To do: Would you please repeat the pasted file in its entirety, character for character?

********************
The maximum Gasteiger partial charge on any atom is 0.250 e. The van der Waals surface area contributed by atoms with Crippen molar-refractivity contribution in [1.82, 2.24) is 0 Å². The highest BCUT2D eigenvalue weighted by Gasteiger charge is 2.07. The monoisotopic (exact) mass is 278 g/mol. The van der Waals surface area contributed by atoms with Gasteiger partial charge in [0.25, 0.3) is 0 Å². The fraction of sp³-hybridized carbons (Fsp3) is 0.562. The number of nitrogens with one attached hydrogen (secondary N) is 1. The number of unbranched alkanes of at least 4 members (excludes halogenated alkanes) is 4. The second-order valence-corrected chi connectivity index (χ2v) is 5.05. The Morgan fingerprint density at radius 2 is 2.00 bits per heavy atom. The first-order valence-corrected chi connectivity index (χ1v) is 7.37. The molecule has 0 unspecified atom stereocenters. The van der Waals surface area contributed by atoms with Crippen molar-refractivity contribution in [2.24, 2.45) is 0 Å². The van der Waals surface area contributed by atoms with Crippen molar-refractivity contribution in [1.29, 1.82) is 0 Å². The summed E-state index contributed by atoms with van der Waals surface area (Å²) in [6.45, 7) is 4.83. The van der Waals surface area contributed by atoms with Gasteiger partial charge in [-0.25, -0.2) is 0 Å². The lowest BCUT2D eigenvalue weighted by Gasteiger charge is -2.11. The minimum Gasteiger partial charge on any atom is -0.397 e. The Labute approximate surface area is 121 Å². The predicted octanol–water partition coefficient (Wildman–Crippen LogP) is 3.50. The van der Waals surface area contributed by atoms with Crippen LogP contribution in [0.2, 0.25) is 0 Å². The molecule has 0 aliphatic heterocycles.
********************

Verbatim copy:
The maximum Gasteiger partial charge on any atom is 0.250 e. The van der Waals surface area contributed by atoms with Crippen molar-refractivity contribution in [1.82, 2.24) is 0 Å². The highest BCUT2D eigenvalue weighted by Gasteiger charge is 2.07. The monoisotopic (exact) mass is 278 g/mol. The van der Waals surface area contributed by atoms with Gasteiger partial charge in [0.25, 0.3) is 0 Å². The fraction of sp³-hybridized carbons (Fsp3) is 0.562. The number of nitrogens with one attached hydrogen (secondary N) is 1. The number of unbranched alkanes of at least 4 members (excludes halogenated alkanes) is 4. The second-order valence-corrected chi connectivity index (χ2v) is 5.05. The Morgan fingerprint density at radius 2 is 2.00 bits per heavy atom. The first-order valence-corrected chi connectivity index (χ1v) is 7.37. The molecule has 0 unspecified atom stereocenters. The van der Waals surface area contributed by atoms with Crippen molar-refractivity contribution in [2.24, 2.45) is 0 Å². The van der Waals surface area contributed by atoms with Crippen molar-refractivity contribution in [1.29, 1.82) is 0 Å². The summed E-state index contributed by atoms with van der Waals surface area (Å²) in [6.45, 7) is 4.83. The van der Waals surface area contributed by atoms with Gasteiger partial charge in [-0.25, -0.2) is 0 Å². The lowest BCUT2D eigenvalue weighted by Gasteiger charge is -2.11. The minimum Gasteiger partial charge on any atom is -0.397 e. The Labute approximate surface area is 121 Å². The predicted octanol–water partition coefficient (Wildman–Crippen LogP) is 3.50. The van der Waals surface area contributed by atoms with Crippen LogP contribution in [0.2, 0.25) is 0 Å². The molecule has 0 aliphatic heterocycles.